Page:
Subscribe / Renew
|print email to a friend reprints add to mydjc|
August 10, 2000
One wall leans in at 15 degrees, another leans out at 4 degrees and the columns aren’t where they’re supposed to be -- how does Seattle's new 505 Union Station Building stand up?
The design of Vulcan Northwest’s new office building and corporate headquarters, demanded some fast, creative thinking on the part of structural engineer Coughlin Porter Lundeen.
The unusually angled walls defy the gravitational forces that hold a building upright. In perfect conditions, with no wind or earthquake, a building will stand with gravity systems alone, but the walls of this building put horizontal loads on the structure that would pull it over. To combat this, Terry Lundeen, structural principal in charge of the project, designed a primary braced frame system to withstand wind and earthquake conditions, and a secondary system of rigid frames to strengthen the existing column structure and resist the building’s own lateral pull. Sensitive to keeping the support systems out of the way of otherwise open office space, the horizontal forces are transferred back to the core from the building perimeter by means of special connections in the floor framing. This allows the perimeter columns to remain as thin and light as possible while the main load-bearing structures are hidden in the core of the building.
Again to preserve as much open space as possible on the office floors, Lundeen rejected the traditional approach of in-board columns with cantilevered slabs.
"The columns would have been in undesirable places on each floor and we wanted to maximize the amount of column-free space," he noted.
Instead Lundeen and his team opted for columns intricately woven into the curtain wall system. These columns are both sloped and skewed then curve at the top to become part of the roof structure and support skylights. There is no exposed metal on the north wall. All four sides of the glass panes are bonded with silicon to an aluminum frame, which in turn is bolted to the steel structure on each floor. The result is a spacious office environment with one giant window overlooking the downtown Seattle skyline.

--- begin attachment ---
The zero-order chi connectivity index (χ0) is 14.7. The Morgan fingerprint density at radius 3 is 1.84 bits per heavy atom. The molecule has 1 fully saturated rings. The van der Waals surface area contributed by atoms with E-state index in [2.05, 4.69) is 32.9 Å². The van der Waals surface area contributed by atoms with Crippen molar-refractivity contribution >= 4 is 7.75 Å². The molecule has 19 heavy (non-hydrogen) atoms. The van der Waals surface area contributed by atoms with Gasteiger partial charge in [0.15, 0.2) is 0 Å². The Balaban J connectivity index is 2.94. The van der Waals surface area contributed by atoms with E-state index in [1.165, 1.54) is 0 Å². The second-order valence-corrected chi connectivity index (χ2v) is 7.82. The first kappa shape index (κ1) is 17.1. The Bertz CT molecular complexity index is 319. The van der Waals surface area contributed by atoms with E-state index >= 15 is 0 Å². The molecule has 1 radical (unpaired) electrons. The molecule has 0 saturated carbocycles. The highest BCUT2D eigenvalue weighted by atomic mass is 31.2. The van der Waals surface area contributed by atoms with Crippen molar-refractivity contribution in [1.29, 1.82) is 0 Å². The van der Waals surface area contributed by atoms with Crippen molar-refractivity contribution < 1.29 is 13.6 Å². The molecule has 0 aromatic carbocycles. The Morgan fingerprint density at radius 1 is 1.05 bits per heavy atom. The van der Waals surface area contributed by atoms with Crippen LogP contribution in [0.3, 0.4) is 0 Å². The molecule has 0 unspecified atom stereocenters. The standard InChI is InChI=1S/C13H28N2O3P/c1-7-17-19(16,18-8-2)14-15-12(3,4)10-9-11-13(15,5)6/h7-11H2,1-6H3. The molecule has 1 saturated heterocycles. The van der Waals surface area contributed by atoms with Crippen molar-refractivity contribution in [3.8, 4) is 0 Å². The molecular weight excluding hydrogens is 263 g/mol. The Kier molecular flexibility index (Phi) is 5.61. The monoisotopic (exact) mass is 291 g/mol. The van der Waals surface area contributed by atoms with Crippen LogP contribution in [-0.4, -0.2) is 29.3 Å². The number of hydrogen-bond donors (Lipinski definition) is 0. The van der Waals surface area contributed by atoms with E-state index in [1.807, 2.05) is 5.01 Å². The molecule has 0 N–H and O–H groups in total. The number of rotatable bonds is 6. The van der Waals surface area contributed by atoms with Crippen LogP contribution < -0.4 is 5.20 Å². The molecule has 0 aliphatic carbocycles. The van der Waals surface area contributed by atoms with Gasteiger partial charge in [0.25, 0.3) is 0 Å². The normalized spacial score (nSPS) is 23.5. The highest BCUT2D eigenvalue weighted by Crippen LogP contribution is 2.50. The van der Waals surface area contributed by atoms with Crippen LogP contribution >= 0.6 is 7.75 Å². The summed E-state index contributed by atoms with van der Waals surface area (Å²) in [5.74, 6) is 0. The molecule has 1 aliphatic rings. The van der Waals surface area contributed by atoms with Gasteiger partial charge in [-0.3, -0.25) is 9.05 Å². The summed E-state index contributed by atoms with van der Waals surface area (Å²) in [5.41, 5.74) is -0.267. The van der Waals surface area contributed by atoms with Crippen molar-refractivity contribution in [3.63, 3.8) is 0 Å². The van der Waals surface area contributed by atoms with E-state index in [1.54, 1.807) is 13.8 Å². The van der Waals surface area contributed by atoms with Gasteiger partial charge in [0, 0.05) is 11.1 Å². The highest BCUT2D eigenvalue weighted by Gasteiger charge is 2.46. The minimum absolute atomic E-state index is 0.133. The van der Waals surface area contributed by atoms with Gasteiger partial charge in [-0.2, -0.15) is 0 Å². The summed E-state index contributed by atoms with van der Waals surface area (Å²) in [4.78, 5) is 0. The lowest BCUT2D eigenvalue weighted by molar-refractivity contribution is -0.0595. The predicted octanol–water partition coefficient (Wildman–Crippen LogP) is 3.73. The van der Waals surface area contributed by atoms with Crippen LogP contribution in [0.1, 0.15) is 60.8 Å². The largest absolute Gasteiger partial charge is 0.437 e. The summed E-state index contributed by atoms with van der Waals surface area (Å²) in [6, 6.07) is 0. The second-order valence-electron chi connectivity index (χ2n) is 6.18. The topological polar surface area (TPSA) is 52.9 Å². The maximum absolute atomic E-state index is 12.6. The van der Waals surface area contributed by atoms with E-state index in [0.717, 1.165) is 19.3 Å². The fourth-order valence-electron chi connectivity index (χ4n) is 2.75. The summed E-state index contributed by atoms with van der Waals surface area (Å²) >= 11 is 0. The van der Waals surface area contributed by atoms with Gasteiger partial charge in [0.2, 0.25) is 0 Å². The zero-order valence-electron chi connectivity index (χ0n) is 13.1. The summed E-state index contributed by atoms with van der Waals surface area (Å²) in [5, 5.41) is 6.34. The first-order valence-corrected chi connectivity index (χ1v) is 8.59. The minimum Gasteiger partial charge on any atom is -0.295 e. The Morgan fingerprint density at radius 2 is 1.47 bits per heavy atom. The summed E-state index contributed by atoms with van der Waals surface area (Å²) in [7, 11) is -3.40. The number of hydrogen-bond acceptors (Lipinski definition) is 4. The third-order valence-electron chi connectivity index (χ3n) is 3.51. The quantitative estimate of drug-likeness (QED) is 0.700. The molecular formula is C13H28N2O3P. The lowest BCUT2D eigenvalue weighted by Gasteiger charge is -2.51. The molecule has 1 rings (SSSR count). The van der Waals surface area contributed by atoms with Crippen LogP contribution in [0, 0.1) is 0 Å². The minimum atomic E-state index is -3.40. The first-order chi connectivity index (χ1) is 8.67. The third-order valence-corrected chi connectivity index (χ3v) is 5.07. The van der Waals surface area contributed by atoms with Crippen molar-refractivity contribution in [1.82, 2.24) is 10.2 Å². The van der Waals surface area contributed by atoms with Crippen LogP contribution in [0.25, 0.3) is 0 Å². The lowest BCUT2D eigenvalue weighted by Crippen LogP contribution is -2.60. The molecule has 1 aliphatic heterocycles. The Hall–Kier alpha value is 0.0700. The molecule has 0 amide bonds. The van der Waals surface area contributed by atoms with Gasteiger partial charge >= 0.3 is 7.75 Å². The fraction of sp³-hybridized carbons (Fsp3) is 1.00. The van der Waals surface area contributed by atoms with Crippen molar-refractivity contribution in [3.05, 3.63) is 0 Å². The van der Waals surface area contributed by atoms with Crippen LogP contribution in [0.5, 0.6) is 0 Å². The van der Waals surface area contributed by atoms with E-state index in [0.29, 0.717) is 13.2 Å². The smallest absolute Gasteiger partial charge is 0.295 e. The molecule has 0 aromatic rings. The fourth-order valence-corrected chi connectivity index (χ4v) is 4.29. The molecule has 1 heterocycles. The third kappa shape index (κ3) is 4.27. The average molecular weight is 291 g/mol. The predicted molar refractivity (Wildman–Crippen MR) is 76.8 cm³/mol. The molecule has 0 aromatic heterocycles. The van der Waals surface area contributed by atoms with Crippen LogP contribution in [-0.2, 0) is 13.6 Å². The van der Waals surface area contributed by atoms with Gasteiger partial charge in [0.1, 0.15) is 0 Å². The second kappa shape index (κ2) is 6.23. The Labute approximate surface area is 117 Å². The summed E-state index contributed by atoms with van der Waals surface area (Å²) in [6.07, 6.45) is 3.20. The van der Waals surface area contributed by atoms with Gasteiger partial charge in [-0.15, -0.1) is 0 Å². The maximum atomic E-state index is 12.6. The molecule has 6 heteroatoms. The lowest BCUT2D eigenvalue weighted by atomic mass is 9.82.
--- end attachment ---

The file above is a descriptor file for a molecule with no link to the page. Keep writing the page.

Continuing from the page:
The building’s complex system of transfers does not end with the lateral systems. The shape of 505 Union Station does not allow the support columns to sit directly on the perimeter concrete columns that hold up the lid of the existing parking garage beneath it. Lundeen designed a number of custom column transfers to carry the building’s weight back to the original parking garage columns.
Typically, new concrete walls provide the transfers between existing parking stalls, with little impact to either the building or garage. In a few locations, adding walls would have meant blocking a drive aisle or creating another obstruction. Instead, a system of steel members between the first and second floors transfers the weight to the garage columns.
The whole project was completed on a fast-track schedule established at the time the architectural scheme was picked. The steel structure is so integrated with the architectural design that architect NBBJ and Coughlin Porter Lundeen had some critical decisions to make very early in the process. Any change in the architectural design would have had a much bigger than usual impact on the structural design and steel purchasing. At the time, steel prices were about to rise sharply and the project would have cost significantly more if the bid had been delayed just a few weeks.
John Savo, NBBJ’s principal in charge of 505 Union Station, says collaboration was exceptionally important on this project.
"We needed a consultant team that would not only help us realize our vision, but would also push the envelope and bring fresh ideas to the table," Savo said. "We challenged each other to achieve greater heights than we could on our own."
505 Union Station is scheduled for completion this summer. The top five floors will be occupied by building owner Vulcan Northwest.